Picture by: Andreas Krappweis
If you are not a nature-loving and tree-hugging hippie you might want to reconsider – staring at a photo of trees or a brisk walk in the woods can improve your memory and attention performance by 20%.
4. Think Aloud
A study with 30 younger and 31 older adults showed that thinking aloud boosts the performance of older adults on a short form of the Raven’s Matrices (Bors & Stokes, 1998, Educational and Psychological Measurement, 58, p. 382) but did not affect other tasks.
In the replication experiment, 30 older adults (mean age = 73.0) performed the Raven’s Matrices and three other tasks to replicate and extend the findings of the initial study. Once again older adults performed significantly better only on the Raven’s Matrices while thinking aloud. Performance gains on this task were substantial (d = 0.73 and 0.92 in Experiments 1 and 2, respectively), corresponding to a fluid intelligence increase of nearly one standard deviation.
Source: “How to Gain Eleven IQ Points in Ten Minutes: Thinking Aloud Improves Raven’s Matrices Performance in Older Adults” from Aging, Neuropsychology, and Cognition, Volume 17, Issue 2 March 2010, pages 191 – 204
5. Sniff Rosemary
Picture by: Hagit Berkovich
One study revealed that memory in healthy adults could be improved by the aroma of rosemary essential oil. People in a rosemary-scented room performed better when it comes to remembering events and being aware of the need to complete tasks at particular times (McCready & Moss, 2013).
6. Wear Red
You must admit, there is something intensive about this color. Russell Hill and Robert Barton, two researchers at the University of Durham, have systematically analyzed all the matchups of the 2004 Athens Olympics.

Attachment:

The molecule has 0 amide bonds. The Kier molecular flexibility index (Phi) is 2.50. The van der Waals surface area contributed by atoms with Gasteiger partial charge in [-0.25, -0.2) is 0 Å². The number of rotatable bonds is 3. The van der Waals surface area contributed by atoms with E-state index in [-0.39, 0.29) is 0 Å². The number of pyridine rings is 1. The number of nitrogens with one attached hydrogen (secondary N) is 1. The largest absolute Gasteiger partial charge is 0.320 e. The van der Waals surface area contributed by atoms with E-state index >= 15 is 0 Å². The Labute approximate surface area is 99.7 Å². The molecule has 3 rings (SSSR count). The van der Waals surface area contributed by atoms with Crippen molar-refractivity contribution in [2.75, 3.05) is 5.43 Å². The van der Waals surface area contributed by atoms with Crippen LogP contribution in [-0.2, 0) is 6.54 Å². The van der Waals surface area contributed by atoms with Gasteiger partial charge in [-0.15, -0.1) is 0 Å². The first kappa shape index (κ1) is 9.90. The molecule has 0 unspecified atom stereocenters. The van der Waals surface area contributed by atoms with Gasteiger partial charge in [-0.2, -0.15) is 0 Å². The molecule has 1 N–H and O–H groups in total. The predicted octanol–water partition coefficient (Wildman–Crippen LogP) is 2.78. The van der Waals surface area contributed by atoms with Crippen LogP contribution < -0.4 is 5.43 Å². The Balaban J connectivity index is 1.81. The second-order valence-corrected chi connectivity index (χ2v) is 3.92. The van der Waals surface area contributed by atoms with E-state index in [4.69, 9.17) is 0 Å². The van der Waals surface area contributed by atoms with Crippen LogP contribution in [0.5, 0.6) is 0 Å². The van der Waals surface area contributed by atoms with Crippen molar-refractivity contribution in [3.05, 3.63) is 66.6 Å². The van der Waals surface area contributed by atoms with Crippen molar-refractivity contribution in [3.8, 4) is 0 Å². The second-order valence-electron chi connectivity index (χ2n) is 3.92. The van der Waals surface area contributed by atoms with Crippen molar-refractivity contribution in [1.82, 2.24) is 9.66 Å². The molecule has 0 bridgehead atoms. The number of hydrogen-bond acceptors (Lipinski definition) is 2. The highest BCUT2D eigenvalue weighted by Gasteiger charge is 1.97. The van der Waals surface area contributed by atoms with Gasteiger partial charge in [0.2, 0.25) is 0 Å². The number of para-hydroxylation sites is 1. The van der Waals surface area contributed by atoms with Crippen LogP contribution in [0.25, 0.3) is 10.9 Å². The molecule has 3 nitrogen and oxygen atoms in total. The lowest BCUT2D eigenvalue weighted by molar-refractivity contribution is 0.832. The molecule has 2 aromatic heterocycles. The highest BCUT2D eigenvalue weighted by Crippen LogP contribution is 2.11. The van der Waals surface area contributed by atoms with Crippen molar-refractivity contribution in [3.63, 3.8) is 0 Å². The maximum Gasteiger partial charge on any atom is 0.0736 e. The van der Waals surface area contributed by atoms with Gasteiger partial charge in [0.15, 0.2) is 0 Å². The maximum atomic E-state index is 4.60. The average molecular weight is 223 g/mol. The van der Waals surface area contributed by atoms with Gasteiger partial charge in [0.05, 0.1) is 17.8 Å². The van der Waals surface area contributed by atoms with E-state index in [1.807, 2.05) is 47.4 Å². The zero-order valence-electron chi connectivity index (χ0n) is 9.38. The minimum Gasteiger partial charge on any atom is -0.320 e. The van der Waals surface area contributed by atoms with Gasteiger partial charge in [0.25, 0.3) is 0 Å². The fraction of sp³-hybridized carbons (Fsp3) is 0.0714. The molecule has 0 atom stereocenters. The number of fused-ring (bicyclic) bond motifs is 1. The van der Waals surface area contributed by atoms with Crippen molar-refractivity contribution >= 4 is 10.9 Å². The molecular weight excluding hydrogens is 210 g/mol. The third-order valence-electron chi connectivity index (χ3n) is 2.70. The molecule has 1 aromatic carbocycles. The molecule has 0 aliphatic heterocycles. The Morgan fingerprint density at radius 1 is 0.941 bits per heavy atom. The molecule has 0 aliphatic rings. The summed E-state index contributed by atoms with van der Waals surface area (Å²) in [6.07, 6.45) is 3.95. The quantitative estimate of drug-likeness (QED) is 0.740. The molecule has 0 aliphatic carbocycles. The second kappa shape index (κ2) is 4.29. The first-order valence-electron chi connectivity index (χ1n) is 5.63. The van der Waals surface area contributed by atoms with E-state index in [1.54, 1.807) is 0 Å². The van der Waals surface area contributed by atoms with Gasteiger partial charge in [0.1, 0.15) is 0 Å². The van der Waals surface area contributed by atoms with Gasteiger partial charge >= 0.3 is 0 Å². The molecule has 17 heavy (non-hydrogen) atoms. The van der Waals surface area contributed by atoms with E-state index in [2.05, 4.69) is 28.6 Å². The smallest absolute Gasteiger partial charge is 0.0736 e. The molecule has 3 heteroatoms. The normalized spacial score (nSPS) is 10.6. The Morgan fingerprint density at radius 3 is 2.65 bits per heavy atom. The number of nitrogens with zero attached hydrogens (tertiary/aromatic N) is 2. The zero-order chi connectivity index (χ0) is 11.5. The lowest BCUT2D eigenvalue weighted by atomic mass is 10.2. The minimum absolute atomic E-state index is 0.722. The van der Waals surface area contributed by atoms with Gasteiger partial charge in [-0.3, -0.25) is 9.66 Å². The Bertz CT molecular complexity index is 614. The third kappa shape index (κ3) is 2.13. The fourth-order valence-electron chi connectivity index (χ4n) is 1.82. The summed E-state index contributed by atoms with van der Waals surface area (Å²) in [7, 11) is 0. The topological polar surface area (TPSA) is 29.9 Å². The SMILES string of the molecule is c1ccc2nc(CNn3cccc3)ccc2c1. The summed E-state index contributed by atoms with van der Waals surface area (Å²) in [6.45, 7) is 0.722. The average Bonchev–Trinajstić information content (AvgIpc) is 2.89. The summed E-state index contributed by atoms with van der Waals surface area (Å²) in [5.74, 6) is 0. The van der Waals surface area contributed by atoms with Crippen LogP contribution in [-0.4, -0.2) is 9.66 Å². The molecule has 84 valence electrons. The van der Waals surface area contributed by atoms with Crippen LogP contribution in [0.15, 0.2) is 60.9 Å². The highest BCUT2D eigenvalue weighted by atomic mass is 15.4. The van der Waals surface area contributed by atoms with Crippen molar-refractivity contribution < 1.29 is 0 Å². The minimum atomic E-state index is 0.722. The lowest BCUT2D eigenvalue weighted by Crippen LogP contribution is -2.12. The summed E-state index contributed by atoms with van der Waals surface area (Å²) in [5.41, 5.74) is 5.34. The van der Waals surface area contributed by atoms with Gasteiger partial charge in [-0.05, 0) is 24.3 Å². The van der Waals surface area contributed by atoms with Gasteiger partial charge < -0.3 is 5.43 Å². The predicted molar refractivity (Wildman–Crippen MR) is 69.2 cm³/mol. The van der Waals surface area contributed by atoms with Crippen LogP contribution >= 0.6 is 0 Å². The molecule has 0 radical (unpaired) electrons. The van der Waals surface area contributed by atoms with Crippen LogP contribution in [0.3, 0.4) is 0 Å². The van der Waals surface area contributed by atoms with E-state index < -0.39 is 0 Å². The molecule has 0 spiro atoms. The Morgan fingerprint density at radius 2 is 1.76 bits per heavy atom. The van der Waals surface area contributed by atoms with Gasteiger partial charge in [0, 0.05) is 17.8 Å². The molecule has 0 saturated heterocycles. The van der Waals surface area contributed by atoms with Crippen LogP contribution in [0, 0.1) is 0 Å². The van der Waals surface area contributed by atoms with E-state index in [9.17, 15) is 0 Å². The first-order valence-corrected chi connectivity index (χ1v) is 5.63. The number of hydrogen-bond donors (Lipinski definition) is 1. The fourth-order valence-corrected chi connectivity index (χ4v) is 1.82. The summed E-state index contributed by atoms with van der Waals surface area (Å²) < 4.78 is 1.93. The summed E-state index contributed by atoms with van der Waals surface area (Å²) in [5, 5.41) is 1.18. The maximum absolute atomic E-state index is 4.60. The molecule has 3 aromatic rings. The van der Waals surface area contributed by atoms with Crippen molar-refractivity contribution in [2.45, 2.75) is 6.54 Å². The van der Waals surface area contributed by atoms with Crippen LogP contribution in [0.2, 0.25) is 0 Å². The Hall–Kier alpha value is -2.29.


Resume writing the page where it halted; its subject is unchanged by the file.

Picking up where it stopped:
In 2008 they conducted the analysis of the teams of England’s Premier League from 1947 to 2003 which brought similar results.
The theory has it triggers feelings of dominance among the players wearing that color while having a threatening effect on the opponents.
7. Eat Cocoa Flavanols
It seems an antioxidant in chocolate appears to improve some memory skills that people lose with age.
Participants with the memory of a typical 60-year-old improved to that of a 30 or 40-year-old after only three months.
They drank a mixture high in antioxidants called cocoa flavanols for three months and performed better on a memory test in comparison with people who drank a low-flavanol mixture.
But before you start smearing chocolate all over your body with a manic look on your face read this:
To consume the high-flavanol group’s daily dose of epicatechin (one of flavanoids), 138 milligrams, would take eating at least 300 grams of dark chocolate a day — about seven average-sized bars. Or possibly about 100 grams of baking chocolate or unsweetened cocoa powder, but concentrations vary widely depending on the processing. Milk chocolate has most epicatechin processed out of it.
So I guess we will have to wait till some new product is created. Shame.
8. Chew Gum
Doing it might increase your recall by 20% on a short test due to improved blood flow to the brain. Additionally, it helps you to stay more focused on a task. On the other hand, it increases your chances of beings socially isolated if you can’t help but smack your lips!